EVAC Art Program Aims to Aid Disabled Veterans

evac-new-logo1Joe Williams, with his long blond locks and goatee, looks every inch the hip artist, far from his days as a Marine Corps sergeant. The distance from the military continues with him forging art from metals rather than earning medals. The Kansas City Art Institute senior finds solace these days in the sculpture studio. The art of today has helped with post-traumatic stress of his service time that included training schools and battle grounds.

Rather than spend time in a depressed condition, Williams found comfort in art. He is now the founder of the Endowment for Veteran Arts Campaign (EVAC), an organization created to advocate and encourage veterans to create art regardless of abilities or disabilities.

“I went to Rockhurst High School and really wanted to be a firefighter. I could volunteer and learned that if I was a soldier, I would be in better standing with the local firefighter programs so I enlisted in the Marines,” he explains. “I wanted to be one of the enlisted soldiers who rose in the ranks to an officer. However, a shattered ankle and poor treatment forced that change.”

During his seven years in the Marines, Williams saw the ravages of Hurricane Katrina, war in Iraq and training to be an officer. When that initial dream to move through officer training came to an end and Williams faced seven surgeries and years of physical therapy, dreams were in short supply. His medical discharge came Oct. 30, 2011, seven years after he enlisted. Depression settled on him. He went to the Veterans Administration and was told that resources to apply to art school were not applicable.

“I was depressed and suicidal,” he says. “I found that I was pouring my sadness and anger into my sketch book. I realized that I gravitated toward art anyway. The VA said no and the Wounded Warrior Project doesn’t have this sort of avenue so I ended up fumbling and stumbling my way through applying for art school, creating a portfolio, and figuring up what I needed.”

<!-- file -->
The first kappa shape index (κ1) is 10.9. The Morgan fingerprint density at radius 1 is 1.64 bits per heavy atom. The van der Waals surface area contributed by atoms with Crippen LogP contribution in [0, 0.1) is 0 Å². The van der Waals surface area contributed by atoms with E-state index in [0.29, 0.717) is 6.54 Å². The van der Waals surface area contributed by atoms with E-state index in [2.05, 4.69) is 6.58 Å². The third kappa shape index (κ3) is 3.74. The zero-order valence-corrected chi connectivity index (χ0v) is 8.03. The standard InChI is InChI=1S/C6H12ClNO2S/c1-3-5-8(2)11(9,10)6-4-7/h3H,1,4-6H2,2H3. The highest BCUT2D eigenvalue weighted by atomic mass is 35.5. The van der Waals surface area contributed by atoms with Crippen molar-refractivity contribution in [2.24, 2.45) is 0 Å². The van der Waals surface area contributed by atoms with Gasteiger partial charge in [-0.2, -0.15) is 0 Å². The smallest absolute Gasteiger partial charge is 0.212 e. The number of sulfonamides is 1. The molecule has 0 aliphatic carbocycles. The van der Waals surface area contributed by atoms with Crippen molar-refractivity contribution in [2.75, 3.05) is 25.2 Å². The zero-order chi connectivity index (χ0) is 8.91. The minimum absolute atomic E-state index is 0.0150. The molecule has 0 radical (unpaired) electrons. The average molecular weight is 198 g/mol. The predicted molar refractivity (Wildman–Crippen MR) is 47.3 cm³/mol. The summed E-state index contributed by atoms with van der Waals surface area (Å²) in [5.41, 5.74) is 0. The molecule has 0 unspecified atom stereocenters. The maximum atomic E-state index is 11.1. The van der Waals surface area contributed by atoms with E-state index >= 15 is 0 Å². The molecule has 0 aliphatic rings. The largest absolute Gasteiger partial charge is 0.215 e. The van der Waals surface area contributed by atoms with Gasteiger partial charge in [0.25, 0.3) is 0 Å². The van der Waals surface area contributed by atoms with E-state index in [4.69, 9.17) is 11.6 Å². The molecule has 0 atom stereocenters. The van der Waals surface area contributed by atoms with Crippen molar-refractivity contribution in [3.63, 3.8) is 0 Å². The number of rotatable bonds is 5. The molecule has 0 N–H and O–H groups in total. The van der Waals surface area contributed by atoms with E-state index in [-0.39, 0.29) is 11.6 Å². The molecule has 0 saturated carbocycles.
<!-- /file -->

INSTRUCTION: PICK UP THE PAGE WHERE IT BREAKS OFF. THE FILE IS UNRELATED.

Williams decided that if he found comfort in art, there must be other wounded veterans who like art as well. Williams works in large metal and enjoys hard work and the ability to shape metal as he wants. “I want to be the one who creates a resource center that covers all these aspects including career services. For some vets, art may not be a career, but they can also find art to be therapeutic too. I found self-expression and a chance to get me out of my bad habits. I want to have the organization in place that can help others out too.”

In November, Williams, some veteran friends and artists will host a fundraiser to seek out support from the local community. “As vets, we have learned to rely on each other and we want to show others that veterans can find support within the community. We also want to get back into society and by doing art, we have an experience that many share.”

As for the future, Williams is working on gaining EVAC’s non-profit status. “We want to raise funding to create Iron Will Studios that will be handicapped accessible and disabled vets will be allowed to use the facilities for free. Able-bodied artist will pay a membership fee to help offset costs, but my goal is to see artists of all abilities working alongside each other,” he says. He equates the concept of Iron Will Studios to the shoe company TOMS where a person purchases a pair of shoes and a pair is given to a person in a developing nation. Williams hopes that when an able-bodied artist comes in, his or her fees will offset the needs of a veteran artist.

While the funds for the studio are in the works, other components can be achieved sooner. First Operation Art will be an online resource that provides educational, career and therapeutic tools. There will be counseling services, education aid, possible grants and scholarships, plus commissions for work. Along with these resources, a creative online gallery and marketplace will be created where veteran artists will showcase their work.

“After I graduate, I am going to need a place to go just like other artists,” Williams says. “I also want to be with other vets, showing them that art saved my life. EVAC is my dream and a gift I would like to share. I want EVACart.com to be a place that is full of incredible support. I understand the leadership involved in working with a non-profit a board and volunteers. I feel equipped for the challenges thanks to my lifetime of experience with the Marines. I have been in veteran entrepreneur programs, hoping that I am increasing my strengths with each step in building this dream.”

Kellie Houx

Kellie Houx is a writer and photographer. A graduate of Park University, she has 20 years of experience as a journalist. As a writer, wife and mom, she values education, arts, family and togetherness.

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